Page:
Try to post directly on the Social Site of choice if you can. While automation is nice and handy, this IFTTT shared post will hardly bee seen on Facebook, because it didn’t get posted directly to the site. Both Facebook and Twitter suppress outside shared posts, and Instagram is a straight up walled garden. You have to work with the system to overcome this.

  • Facebook owns Instagram. It appears that anything posted and shared is 1:1
  • Facebook “hates” Twitter. It appears that anything shared here is suppressed
  • Twitter “hates” Facebook. Seen a Facebook share on Twitter? It’s a mess
  • Instagram can only post to Instagram
  • Instagram posts shared to Twitter are also a mess
  • Thank goodness Instagram recently added profile switching 🙂

My Recipes for IFTTT
The goal is to get native picture shares on all 4 sites. I now use Instagram to post pictures that also share to Facebook. I use a great IFTTT recipe for native Instagram picture posts to Twitter and I save the photos to my Flickr feed. From Flickr, I post it to the Rallynotes.com Tumblelog on WordPress. New article posts on rallynotes.com (like the one you’re reading) push to Facebook and Twitter automatically, but as I said: They won’t be viewed by your followers any where near the number of times if you posted the article directly to Facebook. Algorithms, YAY! 😀

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Let’s talk about “National” Rallies in the US.

CRSvsFRANCE

Rally is acknowledged as a European sport, so let’s start there. Welcome to the California Rally Series! Often described as a Regional Championship, I want to take a moment and make you think about how BIG our Nation is. Here’s a picture of all of the CRS events with a European County laid over it. We Rally in an area the size of France. 😐 From the Normandy coast all the way down to Monaco. That’s what it’s like to go from Idaho to the Prescott Rally; 1393 Kilometers (865 Miles) away! Here we have a Regional Series where the racers will be towing just as much as one would in the French Federation of Automobile Sport – a National Series! Don’t think for a second that all these rallies are “small regional events”. Four of them are over 100 miles of stages, three of those are 2 day events, and all of them draw talented racers from the area.

Towing cars costs money and time, and time costs money. If you are centrally located in the CRS, your average tow would be about 400 miles to 6 events. Like other series, the CRS drops 50% of your events counting to a championship, but you should do 3 events to be in contention to win said Championship. To and from 3 events = 2400 miles @ ~10MPG (maybe you get 12… 😉) = 240 Gallons of Fuel @ ~$480 (maybe you live in AZ… 😉) Drive time? 40 hours behind the wheel of a truck + trailer. Rallies are mostly on Saturdays, some have recce`, some start Friday, but you can bet most of those hours are coming out of your PTO. 40 hours @ $25 = $1000 (maybe you work at a bigger outfit… 😉) – and we haven’t even bought tires or fuel for the rally car, nor paid for the ~$750 entry fee.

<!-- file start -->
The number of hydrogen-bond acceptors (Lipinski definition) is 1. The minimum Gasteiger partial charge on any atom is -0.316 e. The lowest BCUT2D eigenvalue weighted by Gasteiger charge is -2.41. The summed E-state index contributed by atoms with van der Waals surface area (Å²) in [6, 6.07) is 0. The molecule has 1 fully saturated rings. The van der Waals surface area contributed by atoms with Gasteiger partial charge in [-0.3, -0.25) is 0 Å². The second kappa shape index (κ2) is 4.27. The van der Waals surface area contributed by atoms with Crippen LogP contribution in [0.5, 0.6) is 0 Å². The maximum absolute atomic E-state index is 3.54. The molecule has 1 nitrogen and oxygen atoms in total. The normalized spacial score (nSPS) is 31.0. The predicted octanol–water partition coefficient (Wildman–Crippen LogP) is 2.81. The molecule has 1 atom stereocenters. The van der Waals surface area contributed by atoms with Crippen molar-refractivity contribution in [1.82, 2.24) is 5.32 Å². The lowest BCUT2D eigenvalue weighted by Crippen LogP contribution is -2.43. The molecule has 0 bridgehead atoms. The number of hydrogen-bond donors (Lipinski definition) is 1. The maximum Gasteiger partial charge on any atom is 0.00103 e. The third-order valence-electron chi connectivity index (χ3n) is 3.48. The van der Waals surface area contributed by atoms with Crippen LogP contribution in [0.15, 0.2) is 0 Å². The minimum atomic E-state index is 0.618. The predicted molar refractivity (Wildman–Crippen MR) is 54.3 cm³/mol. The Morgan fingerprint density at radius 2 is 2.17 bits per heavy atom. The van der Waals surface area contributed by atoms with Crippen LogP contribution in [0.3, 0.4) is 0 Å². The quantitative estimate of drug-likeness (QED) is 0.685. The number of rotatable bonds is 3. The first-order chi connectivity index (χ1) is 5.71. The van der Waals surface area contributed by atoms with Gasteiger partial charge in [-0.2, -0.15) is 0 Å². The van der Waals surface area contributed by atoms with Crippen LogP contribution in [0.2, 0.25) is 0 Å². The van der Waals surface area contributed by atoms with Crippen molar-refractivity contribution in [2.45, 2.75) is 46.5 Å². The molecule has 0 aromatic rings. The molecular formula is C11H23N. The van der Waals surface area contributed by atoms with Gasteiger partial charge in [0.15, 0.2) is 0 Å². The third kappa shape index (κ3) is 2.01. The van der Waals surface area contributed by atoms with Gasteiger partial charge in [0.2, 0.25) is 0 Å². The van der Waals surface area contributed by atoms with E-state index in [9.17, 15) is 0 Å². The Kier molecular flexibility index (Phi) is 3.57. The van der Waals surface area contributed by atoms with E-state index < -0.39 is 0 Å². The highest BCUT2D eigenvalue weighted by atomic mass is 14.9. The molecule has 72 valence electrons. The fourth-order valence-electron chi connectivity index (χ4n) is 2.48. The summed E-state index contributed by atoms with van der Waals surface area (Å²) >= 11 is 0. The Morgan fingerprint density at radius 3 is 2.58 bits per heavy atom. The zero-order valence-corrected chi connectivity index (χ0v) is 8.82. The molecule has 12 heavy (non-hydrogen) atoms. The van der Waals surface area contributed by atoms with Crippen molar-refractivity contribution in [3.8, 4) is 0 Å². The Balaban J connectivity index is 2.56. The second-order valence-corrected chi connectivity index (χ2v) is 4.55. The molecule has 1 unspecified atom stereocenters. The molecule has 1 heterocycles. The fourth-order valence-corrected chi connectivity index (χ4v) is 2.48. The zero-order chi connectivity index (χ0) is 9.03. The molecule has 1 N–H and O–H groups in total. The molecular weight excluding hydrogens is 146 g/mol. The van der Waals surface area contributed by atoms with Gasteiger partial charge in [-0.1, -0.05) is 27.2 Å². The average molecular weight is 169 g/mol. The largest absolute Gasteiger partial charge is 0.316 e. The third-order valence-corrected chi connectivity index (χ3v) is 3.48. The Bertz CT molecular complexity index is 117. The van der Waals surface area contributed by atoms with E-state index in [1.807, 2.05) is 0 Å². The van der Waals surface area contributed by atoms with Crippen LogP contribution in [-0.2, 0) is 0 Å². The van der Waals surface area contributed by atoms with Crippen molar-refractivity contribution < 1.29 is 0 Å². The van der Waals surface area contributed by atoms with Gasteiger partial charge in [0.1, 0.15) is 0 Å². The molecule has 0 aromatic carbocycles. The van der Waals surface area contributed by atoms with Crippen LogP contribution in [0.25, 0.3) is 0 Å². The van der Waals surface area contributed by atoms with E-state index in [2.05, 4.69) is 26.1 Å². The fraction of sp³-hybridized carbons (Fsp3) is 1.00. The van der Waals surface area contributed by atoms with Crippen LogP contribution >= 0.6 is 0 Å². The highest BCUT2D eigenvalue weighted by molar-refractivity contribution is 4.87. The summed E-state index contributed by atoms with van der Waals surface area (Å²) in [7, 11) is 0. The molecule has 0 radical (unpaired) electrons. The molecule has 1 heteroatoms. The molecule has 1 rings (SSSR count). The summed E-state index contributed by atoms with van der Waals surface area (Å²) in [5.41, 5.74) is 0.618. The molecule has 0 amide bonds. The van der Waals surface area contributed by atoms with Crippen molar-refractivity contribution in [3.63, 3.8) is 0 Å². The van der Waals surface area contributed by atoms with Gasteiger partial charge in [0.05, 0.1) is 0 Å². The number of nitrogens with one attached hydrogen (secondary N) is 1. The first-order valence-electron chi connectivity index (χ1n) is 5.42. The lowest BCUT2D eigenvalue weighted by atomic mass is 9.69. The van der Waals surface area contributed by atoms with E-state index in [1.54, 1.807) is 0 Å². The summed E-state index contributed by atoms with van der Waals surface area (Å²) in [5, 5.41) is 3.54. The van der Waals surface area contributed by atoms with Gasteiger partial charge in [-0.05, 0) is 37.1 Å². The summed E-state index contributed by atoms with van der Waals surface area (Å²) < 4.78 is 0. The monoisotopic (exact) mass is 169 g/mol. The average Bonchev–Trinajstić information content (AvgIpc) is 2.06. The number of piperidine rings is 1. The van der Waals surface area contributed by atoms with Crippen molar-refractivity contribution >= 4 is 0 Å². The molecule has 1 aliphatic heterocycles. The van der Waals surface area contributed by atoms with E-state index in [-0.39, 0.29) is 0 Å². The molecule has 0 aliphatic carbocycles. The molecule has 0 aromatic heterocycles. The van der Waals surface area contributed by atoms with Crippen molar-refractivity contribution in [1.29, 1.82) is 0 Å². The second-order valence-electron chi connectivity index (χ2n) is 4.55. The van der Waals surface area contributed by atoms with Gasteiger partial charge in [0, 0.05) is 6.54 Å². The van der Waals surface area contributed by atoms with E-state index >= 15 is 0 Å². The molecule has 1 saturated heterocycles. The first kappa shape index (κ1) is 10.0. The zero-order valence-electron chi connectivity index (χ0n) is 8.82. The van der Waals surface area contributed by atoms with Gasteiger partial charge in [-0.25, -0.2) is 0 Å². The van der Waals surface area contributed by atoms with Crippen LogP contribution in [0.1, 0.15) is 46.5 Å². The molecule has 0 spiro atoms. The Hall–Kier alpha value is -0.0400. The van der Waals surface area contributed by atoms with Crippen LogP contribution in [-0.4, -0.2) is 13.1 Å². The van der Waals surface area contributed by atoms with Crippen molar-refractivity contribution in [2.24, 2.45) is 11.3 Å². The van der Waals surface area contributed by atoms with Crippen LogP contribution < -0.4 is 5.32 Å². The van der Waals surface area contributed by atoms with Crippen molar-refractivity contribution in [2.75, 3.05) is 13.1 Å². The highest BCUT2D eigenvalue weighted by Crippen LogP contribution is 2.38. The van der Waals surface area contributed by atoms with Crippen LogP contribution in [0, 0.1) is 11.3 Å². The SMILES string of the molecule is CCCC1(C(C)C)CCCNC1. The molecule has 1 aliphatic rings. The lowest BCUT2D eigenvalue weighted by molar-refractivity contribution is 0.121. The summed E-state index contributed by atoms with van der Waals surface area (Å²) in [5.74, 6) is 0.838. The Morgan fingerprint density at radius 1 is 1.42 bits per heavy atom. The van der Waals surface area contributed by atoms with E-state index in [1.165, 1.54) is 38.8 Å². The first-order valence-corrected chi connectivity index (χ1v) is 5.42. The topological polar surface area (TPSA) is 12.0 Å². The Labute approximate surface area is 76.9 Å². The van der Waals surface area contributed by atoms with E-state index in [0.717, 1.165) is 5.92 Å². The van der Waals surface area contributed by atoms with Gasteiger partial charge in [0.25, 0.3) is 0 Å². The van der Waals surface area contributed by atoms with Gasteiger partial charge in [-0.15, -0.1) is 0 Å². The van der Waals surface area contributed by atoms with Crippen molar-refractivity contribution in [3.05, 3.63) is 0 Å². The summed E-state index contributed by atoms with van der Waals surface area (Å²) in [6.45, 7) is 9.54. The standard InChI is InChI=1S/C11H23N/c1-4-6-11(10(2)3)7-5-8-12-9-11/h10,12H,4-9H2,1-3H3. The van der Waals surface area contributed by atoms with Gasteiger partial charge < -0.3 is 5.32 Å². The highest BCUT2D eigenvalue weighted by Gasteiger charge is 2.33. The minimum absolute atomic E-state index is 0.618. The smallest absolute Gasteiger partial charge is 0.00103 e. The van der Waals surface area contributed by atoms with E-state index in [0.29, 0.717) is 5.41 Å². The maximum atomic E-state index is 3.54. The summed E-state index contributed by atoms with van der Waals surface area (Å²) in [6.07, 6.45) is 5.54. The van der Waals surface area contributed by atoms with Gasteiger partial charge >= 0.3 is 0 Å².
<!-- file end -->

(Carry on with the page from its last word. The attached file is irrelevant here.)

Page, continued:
Want to do a US National Championship? Okay! Using the CRS’s model we scale this up to 12 events and the two coasts of the USA at an average tow of 1500 miles. To and from 6 (50%) of the events = 9000 miles @ ~10MPG = 900 Gallons of Fuel @ ~$1800 Drive time? 150 hours (~19 Days) behind the wheel of a truck + trailer. $3750 worth of Paid Time Off. $5500 Total. Yikes!

With this monetary barrier, we are no longer identifying the fastest drivers in the county, we are identifying the teams that have very flexible day jobs, and lots of disposable income. This describes a tiny percentage of the ~400 teams rallying in the USA. Three events in the CRS works because of the size of the region and the fact that competitors do on average 2.5 events a year. Six events across the giant United States is simply too much for the privateer or clubman rallyist to handle.

This is why the NASA National Rally Championship (NNRC) is setup exactly the way it is. One event from each region is used, usually towards the end of the year, and they alternate (Pacific / Atlantic) each year. Racers qualify using 3 methods throughout the season:

  1. Power Stage Win – Be the fastest down the last stage in 2WD or AWD.
  2. Podium Win – Get on the podium at 100+ mile event.
  3. Series Leader – Be in the top ten in points for the Pacific or the Atlantic.

It is designed to identify fast drivers. If you are talented, you could win the National Championship Title by only attending 2 events. The first event to qualify in your region, and the NNRC event itself. Which might even be close to you this year. 😀

 

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Getting Started: Social media for your rally team